Abuse and violence against women come in many forms.
The spectrum of violence against women includes sexual assaults, family violence, intimate partner violence, and financial and psychological abuse.
These different kinds of abuse can result in long-term repercussions for health and well-being, complicated legal consequences, and further impact the workplace and financial situation of victims.
Staff in our organizations are trained in recognizing the signs of different forms of abuse, and are ready to help and support individual women by providing safety-planning, advocacy, counseling, referrals and other resources, always respecting and empowering women's informed choices and decisions.
Women who live with abuse may:
- Feel shameful and may want to keep the abuse secret.
- Feel like they are crazy and that there is something wrong within themselves.
- Feel powerless to change or improve their situation.
- Fear of reprisal from the abuser.
- Doubt their own judgement or wonder if they are to blame.
- Find they are unable to express an opinion in front of their partner.
- Have to ask permission to spend money, see friends, and feel afraid of the response.
- Feel increasingly depressed, trapped, and powerless.
There are many barriers to leaving an abusive relationship, including:
- Lack of affordable housing.
- No one will believe her about the abuse.
- Fear of losing their children.
- False belief that they will lose everything if they leave the home.
- Knowledge that the law gives them little protection.
- False belief that they are responsible for the abuse.
- Fear of poverty without his income.
- Fear of continued violence against themselves or other family members.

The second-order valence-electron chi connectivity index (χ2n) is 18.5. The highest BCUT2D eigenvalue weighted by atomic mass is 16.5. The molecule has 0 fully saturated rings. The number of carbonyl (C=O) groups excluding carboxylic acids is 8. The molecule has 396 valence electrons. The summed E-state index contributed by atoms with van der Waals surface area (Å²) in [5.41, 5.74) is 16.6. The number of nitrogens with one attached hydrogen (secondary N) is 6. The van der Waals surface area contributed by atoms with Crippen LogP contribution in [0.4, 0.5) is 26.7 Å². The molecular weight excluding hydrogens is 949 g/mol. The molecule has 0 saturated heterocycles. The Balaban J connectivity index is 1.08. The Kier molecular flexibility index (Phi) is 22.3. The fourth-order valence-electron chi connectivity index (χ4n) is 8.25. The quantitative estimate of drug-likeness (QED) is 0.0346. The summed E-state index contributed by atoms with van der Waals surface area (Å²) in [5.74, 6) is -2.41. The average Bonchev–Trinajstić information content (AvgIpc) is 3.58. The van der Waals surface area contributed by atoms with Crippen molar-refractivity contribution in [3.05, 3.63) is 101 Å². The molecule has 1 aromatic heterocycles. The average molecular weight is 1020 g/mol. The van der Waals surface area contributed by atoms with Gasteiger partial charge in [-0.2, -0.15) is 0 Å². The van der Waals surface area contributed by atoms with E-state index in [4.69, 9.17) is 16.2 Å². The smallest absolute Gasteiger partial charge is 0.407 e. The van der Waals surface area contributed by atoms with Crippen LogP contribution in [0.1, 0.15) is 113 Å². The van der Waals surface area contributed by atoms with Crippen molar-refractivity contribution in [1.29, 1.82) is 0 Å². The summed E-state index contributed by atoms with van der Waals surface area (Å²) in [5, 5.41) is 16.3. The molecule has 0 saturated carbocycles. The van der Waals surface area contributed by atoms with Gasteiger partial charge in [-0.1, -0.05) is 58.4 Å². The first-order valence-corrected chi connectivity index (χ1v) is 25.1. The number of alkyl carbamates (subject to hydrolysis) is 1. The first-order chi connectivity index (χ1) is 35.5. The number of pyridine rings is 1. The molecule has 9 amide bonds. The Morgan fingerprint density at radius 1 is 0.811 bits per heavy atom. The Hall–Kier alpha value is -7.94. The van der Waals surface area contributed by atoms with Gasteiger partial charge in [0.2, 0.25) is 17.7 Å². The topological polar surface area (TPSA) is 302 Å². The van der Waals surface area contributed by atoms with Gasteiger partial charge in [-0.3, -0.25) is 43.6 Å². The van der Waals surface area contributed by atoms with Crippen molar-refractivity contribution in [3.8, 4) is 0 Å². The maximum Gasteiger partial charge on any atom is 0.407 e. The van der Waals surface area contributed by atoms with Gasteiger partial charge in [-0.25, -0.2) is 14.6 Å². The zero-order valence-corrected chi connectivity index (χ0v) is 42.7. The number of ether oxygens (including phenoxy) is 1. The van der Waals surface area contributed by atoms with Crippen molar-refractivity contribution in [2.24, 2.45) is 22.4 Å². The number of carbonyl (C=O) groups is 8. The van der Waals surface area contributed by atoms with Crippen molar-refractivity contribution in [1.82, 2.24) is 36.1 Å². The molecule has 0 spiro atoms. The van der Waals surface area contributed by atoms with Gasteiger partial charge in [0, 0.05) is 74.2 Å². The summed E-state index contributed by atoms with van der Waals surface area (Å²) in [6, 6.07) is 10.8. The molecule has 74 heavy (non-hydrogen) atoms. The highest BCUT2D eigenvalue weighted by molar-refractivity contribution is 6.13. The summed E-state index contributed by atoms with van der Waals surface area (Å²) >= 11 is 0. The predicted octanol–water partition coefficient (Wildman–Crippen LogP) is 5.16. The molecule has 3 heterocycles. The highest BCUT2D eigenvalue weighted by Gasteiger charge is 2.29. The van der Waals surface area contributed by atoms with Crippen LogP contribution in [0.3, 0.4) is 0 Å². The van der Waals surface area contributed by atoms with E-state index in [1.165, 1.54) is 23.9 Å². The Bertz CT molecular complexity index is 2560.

- He's not abusive all the time.
- False belief that things will get better after the birth of a child.
- He says he's sorry and won't do it again.
- False belief that he's a good father despite the children hearing or witnessing his abuse.
- Still love their partner.
- Partner's threats of suicide if she leaves.
- That she can change him.
- That if she just does what she's told, everything will be alright.
- Isolation from family and friends.
Who is to blame for the violence?
There is no place for violence in any relationship at any time. It is never justified.
Abusers often blame other people or things for their violence, such their children, frustration, work pressures, or their own upbringing. Many abusers say their partner provokes them to be violent.
No one can cause another person to be violent.
Your partner makes choices about how to respond to you or to his own frustrations. Violence can only make matters worse, since it always hurts you and creates a climate of fear and mistrust.
Drugs and alcohol do not cause people to be violent.
While some people are abusive only after they have been drinking, this does not mean the alcohol causes the violence. It just makes it easier to avoid taking responsibility for the violence. In other words, the drinking gives a convenient excuse to say, 'It wasn't me. It was the alcohol.' When someone over-drinks and is violent, there are two problems to take responsibility for - drinking and violence.
We all have a right to:
- Not to be abused.
- To freedom from fear of abuse.
- To request and expect assistance from the police and social agencies.
- To leave an abusive environment.
- To privacy.
- To legally prosecute my abusing spouse.
- Not to be perfect.